I was recently listening to a podcast interview with the former CEO of BP, John Browne. He explained how British business was forced to go through a massive transformation in the 60s and 70s to catch up with growing international competition.
Prior to this transformation, Lord Browne claimed that most UK businesses were run by “talented amateurs”—people who landed senior positions based on the universities they studied at, or the roles they inhabited during the war. These were obviously smart and talented people, but they had very little knowledge or experience in the specific domains they were hired to perform. So you’d have ex army officers running technology departments, or classics majors looking after procurement.
This approach would have carried on for a long time—and if you currently work in a traditional business you may still see echoes of this industrial age thinking—had globalisation not put an end to this.
Lord Browne explained how increasing pressure from US companies forced the UK to go through a dramatic period of transformation, getting rid of professional managers and bringing in talented and knowledgeable experts. Over a 20 year period, British business became a lot more efficient, and was able to compete in a global market again.
Listening to this podcast, I couldn’t help but see echoes in the current phase of business transformation. Businesses in the UK and around the world are again finding themselves under heavy competition from American companies—this time in the tech sector.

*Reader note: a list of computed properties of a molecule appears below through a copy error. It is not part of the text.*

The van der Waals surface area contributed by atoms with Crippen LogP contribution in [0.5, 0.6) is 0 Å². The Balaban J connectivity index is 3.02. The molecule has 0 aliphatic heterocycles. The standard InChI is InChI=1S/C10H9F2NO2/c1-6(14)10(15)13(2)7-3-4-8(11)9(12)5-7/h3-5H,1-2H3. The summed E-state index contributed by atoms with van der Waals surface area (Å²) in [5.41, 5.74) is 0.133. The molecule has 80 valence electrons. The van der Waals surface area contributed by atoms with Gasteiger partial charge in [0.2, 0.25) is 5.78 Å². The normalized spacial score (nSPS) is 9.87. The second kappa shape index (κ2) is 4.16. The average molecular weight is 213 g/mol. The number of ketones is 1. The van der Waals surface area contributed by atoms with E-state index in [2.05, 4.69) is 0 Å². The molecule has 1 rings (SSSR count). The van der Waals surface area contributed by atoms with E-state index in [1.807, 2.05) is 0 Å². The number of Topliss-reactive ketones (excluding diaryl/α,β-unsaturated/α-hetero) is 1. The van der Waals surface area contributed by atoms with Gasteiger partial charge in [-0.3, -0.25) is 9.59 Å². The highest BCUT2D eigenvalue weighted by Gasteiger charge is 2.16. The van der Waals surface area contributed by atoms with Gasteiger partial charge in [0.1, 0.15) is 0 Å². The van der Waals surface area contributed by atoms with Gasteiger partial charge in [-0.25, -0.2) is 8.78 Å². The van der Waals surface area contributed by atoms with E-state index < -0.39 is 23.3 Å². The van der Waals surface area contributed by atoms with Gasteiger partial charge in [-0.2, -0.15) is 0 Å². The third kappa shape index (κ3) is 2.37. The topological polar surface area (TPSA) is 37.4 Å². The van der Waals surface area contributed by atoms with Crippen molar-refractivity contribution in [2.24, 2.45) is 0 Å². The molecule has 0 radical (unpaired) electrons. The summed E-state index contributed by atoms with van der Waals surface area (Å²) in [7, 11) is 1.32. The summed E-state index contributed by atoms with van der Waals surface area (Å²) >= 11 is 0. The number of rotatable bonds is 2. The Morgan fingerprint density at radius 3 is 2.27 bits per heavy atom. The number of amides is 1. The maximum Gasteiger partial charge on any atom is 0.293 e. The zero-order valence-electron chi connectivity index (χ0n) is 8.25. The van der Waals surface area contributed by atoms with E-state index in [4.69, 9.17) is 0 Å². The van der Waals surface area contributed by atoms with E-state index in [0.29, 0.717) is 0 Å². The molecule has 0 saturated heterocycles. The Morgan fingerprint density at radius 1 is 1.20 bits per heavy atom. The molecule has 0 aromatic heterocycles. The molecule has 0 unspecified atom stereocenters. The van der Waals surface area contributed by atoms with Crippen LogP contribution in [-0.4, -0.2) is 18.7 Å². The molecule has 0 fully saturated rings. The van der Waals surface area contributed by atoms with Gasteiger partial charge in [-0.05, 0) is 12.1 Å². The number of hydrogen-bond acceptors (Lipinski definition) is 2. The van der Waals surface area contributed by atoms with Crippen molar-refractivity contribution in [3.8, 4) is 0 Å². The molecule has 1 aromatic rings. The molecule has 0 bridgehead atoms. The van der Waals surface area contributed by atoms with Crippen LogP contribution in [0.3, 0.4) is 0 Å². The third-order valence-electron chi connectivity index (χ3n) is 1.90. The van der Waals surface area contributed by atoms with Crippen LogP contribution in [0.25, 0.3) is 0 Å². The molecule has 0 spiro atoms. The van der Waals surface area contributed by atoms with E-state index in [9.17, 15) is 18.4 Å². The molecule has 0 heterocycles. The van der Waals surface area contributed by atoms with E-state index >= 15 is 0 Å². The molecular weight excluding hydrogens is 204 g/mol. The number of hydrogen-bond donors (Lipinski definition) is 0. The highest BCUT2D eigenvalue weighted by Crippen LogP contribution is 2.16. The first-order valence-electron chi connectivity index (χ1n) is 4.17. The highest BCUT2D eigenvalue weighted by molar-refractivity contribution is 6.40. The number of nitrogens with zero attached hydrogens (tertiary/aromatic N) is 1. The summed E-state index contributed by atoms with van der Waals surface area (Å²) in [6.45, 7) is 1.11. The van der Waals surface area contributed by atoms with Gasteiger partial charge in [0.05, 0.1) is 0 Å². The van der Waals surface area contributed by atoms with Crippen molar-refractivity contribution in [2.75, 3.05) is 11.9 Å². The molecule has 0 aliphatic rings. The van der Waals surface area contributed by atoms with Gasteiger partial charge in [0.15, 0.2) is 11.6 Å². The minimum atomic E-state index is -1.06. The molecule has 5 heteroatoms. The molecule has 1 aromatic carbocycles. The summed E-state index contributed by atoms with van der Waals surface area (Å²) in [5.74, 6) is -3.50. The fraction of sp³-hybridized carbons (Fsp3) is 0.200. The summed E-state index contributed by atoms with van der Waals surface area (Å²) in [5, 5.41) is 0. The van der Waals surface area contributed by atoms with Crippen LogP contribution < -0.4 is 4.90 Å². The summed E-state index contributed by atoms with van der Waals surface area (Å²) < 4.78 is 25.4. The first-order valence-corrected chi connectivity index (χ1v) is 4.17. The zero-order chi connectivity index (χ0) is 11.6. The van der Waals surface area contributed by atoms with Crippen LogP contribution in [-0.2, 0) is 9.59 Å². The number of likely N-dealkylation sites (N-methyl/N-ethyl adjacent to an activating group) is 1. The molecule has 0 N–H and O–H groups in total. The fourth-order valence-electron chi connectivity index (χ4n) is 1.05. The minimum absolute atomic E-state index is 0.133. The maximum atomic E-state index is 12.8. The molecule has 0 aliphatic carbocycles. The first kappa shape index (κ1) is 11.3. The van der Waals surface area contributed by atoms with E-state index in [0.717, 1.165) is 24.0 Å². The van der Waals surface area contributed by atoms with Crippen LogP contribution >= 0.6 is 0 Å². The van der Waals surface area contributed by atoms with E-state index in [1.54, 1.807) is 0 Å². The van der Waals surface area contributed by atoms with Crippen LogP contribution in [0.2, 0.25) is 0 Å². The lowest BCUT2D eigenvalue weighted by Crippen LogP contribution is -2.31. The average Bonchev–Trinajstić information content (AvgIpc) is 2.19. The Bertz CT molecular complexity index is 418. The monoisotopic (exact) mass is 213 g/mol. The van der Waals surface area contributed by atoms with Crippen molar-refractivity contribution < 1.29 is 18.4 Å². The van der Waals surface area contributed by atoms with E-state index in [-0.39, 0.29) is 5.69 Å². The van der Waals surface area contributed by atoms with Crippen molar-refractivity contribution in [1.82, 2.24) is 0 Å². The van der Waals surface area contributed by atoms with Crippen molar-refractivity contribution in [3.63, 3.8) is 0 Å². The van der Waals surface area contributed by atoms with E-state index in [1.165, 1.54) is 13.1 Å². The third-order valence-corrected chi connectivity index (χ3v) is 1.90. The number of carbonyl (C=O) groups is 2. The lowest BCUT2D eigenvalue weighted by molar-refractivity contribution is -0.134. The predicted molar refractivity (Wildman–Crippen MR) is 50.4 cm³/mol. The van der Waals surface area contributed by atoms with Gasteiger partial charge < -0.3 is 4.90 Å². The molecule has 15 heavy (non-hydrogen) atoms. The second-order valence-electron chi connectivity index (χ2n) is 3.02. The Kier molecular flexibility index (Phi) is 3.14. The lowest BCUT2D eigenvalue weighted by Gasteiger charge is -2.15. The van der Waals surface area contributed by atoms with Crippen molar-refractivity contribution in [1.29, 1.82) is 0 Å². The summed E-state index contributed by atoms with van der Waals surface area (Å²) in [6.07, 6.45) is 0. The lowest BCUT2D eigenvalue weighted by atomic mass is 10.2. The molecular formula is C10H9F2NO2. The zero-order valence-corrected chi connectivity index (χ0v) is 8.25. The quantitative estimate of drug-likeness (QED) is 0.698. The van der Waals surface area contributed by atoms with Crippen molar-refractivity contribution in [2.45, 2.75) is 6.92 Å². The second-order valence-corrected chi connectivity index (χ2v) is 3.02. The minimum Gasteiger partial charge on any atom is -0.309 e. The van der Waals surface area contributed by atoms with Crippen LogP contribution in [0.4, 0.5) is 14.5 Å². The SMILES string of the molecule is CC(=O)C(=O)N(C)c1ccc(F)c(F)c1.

These companies have ditched the traditional corporate hierarchy, in favour of self-organising pods that focus on solving specific problems with laser accuracy. These pods are filled with talented experts, and given the autonomy to solve the problem in the most effective way, with mantras like “fail fast” and “outcomes not outputs”. The managers are there to support and facilitate, rather than to direct or punish when things go wrong.
Many UK companies are going through a process of business transformation, led by the the opportunities presented by digital technology. The majority of these companies are focussing on mode one digital transformation; simply automating once manual processes. This is low hanging fruit, but the REAL opportunities are in mode two digital transformation; adopting the culture and practices of successful technology companies.
Side note: for more on the two modes of digital transformation, have a read of my recent blog post on the subject.
Unfortunately changing culture is a lot harder, and takes a lot longer, than simply buying and installing some now software tools. It’s also very difficult to move from a command and control mentality to one of command intent, when those commanders are the ones leading the change and have everything to lose from a truly successful transformation.